Desperate Search for the Lost
Desperate Search for the Lost
We tore the sheets off the bed, shined flashlights under tables and chairs, even dug through the kitchen silverware drawers looking for one of our most valuable possessions. It seemed to have vanished. Not more than thirty minutes earlier, my husband Jim held his left hand up to show me his loose wedding ring and then turned his fingers toward the floor. I watched the band slide off his finger and into the palm of his other hand. “You might want to get that sized,” I said. He responded, “It’ll be tight in the morning.” In that moment, I let go of my plan to make the appointment at the jewelers. Now that the ring had disappeared, I wanted to spew all kinds of good advice and a list of “I told you so’s.” I held my tongue. We were desperate as we searched for the valuable possession we misplaced.
We anguished over the lost ring for two hours, retracing our steps, rethinking our movements, reviewing the trash in the cans with a fine-toothed comb. We came up empty handed. After two hours, we decided the search was in vain, so we went to bed. Holding hands in prayer as we lay next to each other, we cried out to God for His help. We asked for His eyes to see and to give us the understanding to discover where the ring might have fallen.
Our search for the lost wedding band was urgent and imminent. Although there were only two of us, Jim and I made a small but mighty search party. I was consoled by the fact that the wedding band could be replaced. I didn’t want to think about it, but it was true.
And then I remembered those on my prayer list who are away from God, some by choice and others who have not yet heard the gospel. They were lost, spiritually separated from the One who can give them peace, hope and security. I was reminded about El Roi, the God who sees, my compassionate, loving Heavenly Father who continues to seek out lost people. In much the same ways as we searched for our lost wedding band, I envisioned God frantically seeking those who do not know him.
According to The Joshua Project, approximately 6,600 people groups are unreached. That means over 43% of the world’s people groups have no indigenous community of believing Christians able to evangelize the rest of their people group. Over 41% of the world’s population lives in these over 6,600 people groups.
How are we searching for the lost? Looking at Jonah 1:2, 3 we see a possible response in God’s request to Jonah: “Go to the city of Nineveh and preach … but Jonah ran away.” God commissioned him to the Assyrian capital of Nineveh. At first unwilling to make the journey northeast to deliver God’s message, Jonah turned and aimed for the west – the farthest city opposite of Nineveh—Tarshish; located in modern-day Spain. Jonah did not want to be sent to the Assyrians, he made an excuse to God, “Not me.” When the call of God came to him, Jonah could not see beyond his own selfish desire for God to punish the Assyrians. Jonah was not willing, but he was also not yet prepared to share God’s message. Before Jonah could relay God’s message, he had to be broken. He had to learn a personal lesson about God’s mercy.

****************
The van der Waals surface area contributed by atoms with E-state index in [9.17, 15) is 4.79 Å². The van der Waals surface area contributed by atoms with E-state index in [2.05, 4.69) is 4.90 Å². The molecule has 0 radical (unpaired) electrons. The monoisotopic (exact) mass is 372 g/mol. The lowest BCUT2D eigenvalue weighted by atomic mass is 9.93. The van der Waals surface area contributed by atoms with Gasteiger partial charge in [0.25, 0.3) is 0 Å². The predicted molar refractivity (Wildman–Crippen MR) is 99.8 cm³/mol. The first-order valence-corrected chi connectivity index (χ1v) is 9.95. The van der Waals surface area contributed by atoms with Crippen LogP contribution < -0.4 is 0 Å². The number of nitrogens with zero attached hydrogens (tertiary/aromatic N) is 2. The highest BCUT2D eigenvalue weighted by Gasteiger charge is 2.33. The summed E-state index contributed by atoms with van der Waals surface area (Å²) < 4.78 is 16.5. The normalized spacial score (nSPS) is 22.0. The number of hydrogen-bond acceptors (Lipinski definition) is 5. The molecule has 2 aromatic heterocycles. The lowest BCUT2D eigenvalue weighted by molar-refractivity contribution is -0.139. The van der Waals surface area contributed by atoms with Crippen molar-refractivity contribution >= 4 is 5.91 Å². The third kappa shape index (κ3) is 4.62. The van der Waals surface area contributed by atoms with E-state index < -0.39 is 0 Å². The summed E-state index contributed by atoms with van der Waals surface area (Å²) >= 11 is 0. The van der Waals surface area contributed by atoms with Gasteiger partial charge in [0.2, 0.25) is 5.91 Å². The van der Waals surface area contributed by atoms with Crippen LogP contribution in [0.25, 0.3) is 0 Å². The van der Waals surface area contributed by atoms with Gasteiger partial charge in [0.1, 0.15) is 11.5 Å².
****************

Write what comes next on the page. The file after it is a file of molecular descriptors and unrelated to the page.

Through his flight to Tarshish, his shipwreck, and his time in the great fish, Jonah was convinced in a powerful way that all salvation comes from the Lord (Jonah 2:9). Only God decides where to pour out His salvation and mercy (Jonah 4:11).
Consider Jonah’s hesitancy since the Assyrian empire was the largest empire yet seen in the world; and it got there using a new military weapon: terror. The Assyrian army was notorious for its brutality, and the Assyrians themselves made sure their enemies knew about their reputation. Their powerful bows, battering rams, and archers were effective; but mutilation of prisoners, resettlement of whole populations, and a general rejoicing in butchery were what their victims described. History records and the book of Jonah describes Nineveh as a wicked city worthy of destruction.
Jonah obeyed the word of the Lord and went to Nineveh (Jonah 3:1). While Jonah eventually departed and proclaimed God’s message, the lesson of his story does not end there. When Jonah finally obeyed God and preached to the Ninevites of their coming destruction, they responded by fasting and repentance. As a result, God spared the city. As we ask God to give us a heart for the lost, we must continue to let God’s love compel us to desperately seek the lost. God wanted Jonah’s actions and his heart. He wants ours as well.
My husband, awake in the night, retracing his steps before he noticed the ring had come off his finger, remembered adjusting a blanket on the couch. The next morning, Jim mentioned the spot where he thought the ring might be. I ran into the living room, slowly, gently pulled the blanket out of the cushions. The ring was there, like a pearl inside of a clam, safe and sound. We rejoiced that the lost had been found. I am sure our joy was nothing compared to God’s excitement when He finds a soul and saves them by His grace.
“How can they believe in the one of whom they have not heard? And how can they hear without someone preaching? And how can they preach unless they are sent? As it is written, How beautiful are the feet of those who bring good news.” (Romans 10:14,15)
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